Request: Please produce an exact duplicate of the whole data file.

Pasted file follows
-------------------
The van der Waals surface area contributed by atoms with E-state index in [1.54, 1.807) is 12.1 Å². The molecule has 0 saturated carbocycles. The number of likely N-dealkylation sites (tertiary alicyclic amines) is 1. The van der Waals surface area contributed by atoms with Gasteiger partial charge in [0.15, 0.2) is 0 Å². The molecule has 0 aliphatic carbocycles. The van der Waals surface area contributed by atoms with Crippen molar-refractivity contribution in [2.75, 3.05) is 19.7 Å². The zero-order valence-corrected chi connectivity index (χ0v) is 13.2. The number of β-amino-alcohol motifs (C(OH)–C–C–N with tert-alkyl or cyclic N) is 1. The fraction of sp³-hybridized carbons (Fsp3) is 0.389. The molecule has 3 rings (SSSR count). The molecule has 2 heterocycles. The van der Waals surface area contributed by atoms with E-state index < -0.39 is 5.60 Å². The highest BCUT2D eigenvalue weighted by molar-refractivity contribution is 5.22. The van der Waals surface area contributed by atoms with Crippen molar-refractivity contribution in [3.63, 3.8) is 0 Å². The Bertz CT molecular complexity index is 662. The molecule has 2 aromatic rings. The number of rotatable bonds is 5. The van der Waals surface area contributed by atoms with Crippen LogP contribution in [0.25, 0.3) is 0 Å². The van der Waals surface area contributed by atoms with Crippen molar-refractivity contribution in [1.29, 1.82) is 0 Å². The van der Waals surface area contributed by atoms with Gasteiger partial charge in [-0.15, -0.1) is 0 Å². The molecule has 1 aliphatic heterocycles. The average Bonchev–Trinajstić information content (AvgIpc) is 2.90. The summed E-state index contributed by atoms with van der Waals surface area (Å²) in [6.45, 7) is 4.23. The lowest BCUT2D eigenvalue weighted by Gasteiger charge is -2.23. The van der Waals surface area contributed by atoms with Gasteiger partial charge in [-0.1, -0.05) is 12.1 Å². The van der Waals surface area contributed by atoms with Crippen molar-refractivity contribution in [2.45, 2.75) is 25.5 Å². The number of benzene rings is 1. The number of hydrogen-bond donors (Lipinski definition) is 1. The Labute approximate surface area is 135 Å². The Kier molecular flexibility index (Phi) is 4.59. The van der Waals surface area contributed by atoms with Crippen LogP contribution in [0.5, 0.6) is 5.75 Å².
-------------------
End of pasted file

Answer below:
The van der Waals surface area contributed by atoms with E-state index in [1.54, 1.807) is 12.1 Å². The molecule has 0 saturated carbocycles. The number of likely N-dealkylation sites (tertiary alicyclic amines) is 1. The van der Waals surface area contributed by atoms with Gasteiger partial charge in [0.15, 0.2) is 0 Å². The molecule has 0 aliphatic carbocycles. The van der Waals surface area contributed by atoms with Crippen molar-refractivity contribution in [2.75, 3.05) is 19.7 Å². The zero-order valence-corrected chi connectivity index (χ0v) is 13.2. The number of β-amino-alcohol motifs (C(OH)–C–C–N with tert-alkyl or cyclic N) is 1. The fraction of sp³-hybridized carbons (Fsp3) is 0.389. The molecule has 3 rings (SSSR count). The molecule has 2 heterocycles. The van der Waals surface area contributed by atoms with E-state index < -0.39 is 5.60 Å². The highest BCUT2D eigenvalue weighted by molar-refractivity contribution is 5.22. The van der Waals surface area contributed by atoms with Crippen molar-refractivity contribution in [3.63, 3.8) is 0 Å². The Bertz CT molecular complexity index is 662. The molecule has 2 aromatic rings. The number of rotatable bonds is 5. The van der Waals surface area contributed by atoms with Crippen LogP contribution in [0.25, 0.3) is 0 Å². The van der Waals surface area contributed by atoms with Crippen molar-refractivity contribution in [1.29, 1.82) is 0 Å². The van der Waals surface area contributed by atoms with Gasteiger partial charge in [-0.15, -0.1) is 0 Å². The molecule has 1 aliphatic heterocycles. The average Bonchev–Trinajstić information content (AvgIpc) is 2.90. The summed E-state index contributed by atoms with van der Waals surface area (Å²) in [6.45, 7) is 4.23. The lowest BCUT2D eigenvalue weighted by Gasteiger charge is -2.23. The van der Waals surface area contributed by atoms with Gasteiger partial charge in [-0.1, -0.05) is 12.1 Å². The van der Waals surface area contributed by atoms with Crippen molar-refractivity contribution in [2.45, 2.75) is 25.5 Å². The number of benzene rings is 1. The number of hydrogen-bond donors (Lipinski definition) is 1. The Labute approximate surface area is 135 Å². The Kier molecular flexibility index (Phi) is 4.59. The van der Waals surface area contributed by atoms with Crippen LogP contribution in [0.5, 0.6) is 5.75 Å².